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Old August 29, 2015, 12:51 PM   #1
jeeptim
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.45 Colt brass when is time to replace??

I have a lot of colt that has been reloaded a lot 10+ times all still works holds the bullet no cracks but some is getting tough to remove from the cylinder once fired. Is this a sign of thinning brass? The primer pockets tight no cracks in the mouth. I do load light 6gr of bullseye under a 200gr SWC.
I am very familiar with bottle neck rifle reloading, this is the only straight wall pistol i load and like i said only issue is the cases (some) are a lil tough to remove once fired.
Thanx
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Old August 29, 2015, 01:00 PM   #2
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When they crack or split. Even if they do while firing, it is not going the hurt the gun.
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Old August 29, 2015, 01:26 PM   #3
jeeptim
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Kinda what I thought. Also was kinda wanting to replace with new, just cause I like bran new brass once in a while. So we will keep a loading till we get a crack split or loose primer pockets.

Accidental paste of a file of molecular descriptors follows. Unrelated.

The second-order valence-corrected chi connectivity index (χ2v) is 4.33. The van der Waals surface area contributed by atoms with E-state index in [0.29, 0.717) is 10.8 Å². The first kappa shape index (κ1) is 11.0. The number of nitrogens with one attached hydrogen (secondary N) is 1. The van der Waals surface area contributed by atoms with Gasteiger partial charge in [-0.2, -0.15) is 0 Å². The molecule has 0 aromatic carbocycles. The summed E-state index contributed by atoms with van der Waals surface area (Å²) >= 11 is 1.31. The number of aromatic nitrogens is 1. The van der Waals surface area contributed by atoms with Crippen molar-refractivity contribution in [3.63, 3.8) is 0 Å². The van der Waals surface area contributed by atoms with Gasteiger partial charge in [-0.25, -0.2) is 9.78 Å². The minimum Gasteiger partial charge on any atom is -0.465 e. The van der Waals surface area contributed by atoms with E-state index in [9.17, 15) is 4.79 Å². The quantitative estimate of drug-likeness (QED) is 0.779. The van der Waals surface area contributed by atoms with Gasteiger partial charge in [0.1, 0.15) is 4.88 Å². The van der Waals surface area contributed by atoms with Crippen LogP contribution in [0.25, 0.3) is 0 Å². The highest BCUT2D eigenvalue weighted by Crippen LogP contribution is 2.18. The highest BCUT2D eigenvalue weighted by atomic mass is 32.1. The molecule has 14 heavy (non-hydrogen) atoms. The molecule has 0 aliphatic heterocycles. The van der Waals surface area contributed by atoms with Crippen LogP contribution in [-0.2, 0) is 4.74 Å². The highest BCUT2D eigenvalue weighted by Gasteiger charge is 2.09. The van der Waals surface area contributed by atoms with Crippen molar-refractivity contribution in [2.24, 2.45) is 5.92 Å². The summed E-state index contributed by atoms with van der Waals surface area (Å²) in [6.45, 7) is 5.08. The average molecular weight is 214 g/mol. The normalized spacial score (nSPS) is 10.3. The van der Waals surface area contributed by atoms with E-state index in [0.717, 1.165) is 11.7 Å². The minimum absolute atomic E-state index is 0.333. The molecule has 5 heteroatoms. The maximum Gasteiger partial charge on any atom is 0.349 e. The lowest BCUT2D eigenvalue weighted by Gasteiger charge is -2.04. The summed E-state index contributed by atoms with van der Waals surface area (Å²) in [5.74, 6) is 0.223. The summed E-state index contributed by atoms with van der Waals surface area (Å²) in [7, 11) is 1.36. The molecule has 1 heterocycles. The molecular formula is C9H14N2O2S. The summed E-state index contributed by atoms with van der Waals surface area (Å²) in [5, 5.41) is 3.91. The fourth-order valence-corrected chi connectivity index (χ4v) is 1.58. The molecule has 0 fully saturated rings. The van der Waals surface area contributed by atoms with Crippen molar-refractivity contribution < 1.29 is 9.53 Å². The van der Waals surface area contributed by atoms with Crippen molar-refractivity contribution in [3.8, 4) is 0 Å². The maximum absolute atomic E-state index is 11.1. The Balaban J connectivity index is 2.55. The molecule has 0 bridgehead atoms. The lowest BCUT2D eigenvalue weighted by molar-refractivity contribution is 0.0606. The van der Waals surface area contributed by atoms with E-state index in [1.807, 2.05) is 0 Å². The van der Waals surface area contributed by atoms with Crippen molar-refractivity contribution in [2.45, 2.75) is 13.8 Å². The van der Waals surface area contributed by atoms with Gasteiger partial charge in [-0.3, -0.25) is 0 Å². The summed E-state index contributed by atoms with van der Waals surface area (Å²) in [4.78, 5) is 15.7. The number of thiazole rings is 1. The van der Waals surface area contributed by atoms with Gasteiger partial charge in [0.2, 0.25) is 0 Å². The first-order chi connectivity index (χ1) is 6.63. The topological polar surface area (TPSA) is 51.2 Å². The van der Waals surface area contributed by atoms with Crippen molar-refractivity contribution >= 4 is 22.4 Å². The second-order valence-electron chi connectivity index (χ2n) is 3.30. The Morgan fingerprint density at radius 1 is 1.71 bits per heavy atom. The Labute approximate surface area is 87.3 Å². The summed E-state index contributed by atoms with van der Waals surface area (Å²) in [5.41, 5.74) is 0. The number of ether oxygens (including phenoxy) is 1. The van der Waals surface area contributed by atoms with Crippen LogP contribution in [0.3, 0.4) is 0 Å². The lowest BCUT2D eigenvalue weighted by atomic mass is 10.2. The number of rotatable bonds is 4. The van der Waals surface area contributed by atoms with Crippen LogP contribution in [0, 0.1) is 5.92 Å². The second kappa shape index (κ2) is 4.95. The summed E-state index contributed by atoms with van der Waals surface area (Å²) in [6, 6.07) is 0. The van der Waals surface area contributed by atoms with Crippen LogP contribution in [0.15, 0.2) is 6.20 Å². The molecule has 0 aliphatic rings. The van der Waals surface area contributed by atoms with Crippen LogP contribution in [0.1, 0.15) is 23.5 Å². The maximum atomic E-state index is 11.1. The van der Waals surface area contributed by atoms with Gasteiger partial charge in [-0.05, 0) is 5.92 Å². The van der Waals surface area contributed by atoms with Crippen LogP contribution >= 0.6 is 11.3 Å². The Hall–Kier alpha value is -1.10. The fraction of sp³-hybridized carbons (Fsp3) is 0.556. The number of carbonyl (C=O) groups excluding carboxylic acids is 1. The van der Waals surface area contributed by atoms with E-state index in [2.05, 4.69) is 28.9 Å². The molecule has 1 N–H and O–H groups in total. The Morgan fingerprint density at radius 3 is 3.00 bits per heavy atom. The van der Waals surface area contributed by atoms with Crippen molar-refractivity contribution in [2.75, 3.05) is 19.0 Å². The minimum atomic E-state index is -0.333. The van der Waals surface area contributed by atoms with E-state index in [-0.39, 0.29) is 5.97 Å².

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Old August 29, 2015, 01:54 PM   #4
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I agree with "when they split" and it's good you watch the primer pockets. I'd check the cylinder for cleanliness and make sure the cases are fully resized when troubleshooting the hard to extract brass. But ultimately, it's up to you. If you get uncomfortable with multi-reloaded brass, then yes, toss it. Reloading and shooting should be fun and if one thing is "worrysome", it can take away from the joy...
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Old August 29, 2015, 02:42 PM   #5
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Case life with handguns is the same as it is with long. Depends on the load. As mentioned, shoot 'em until they crack. You could anneal the rest when you get one, but it's probably not worth doing for handgun cases.
Your 6 grains of Bullseye is actually below minimum according to Alliant. Isn't enough to worry about though.
Max for a cast 200 is 7.5. Start load is 6.8(10% less). Max for a jacketed bullet is 7.9. Start is 7.1.
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Old August 29, 2015, 06:42 PM   #6
SlamFire1
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Quote:
I have a lot of colt that has been reloaded a lot 10+ times all still works holds the bullet no cracks but some is getting tough to remove from the cylinder once fired. Is this a sign of thinning brass?
No, it is an indication of work hardening. The clearance between case and chamber is something that must be engineered into a weapon. For pre history cartridges and guns, I have no idea what they did, but there is evidence in the cartridge design that they had rules of thumb.

Both the case and the chamber it is fired in expand during combustion. One is steel and the other is cartridge brass. They retract different distances when the pressure is zero.



What this chart basically shows, is that if you change the material properties of the case, then you can get an interference fit between case and chamber after firing. In your example, as you resize that brass, you are changing the material properties of the brass, through work hardening. The brass is becoming less ductile.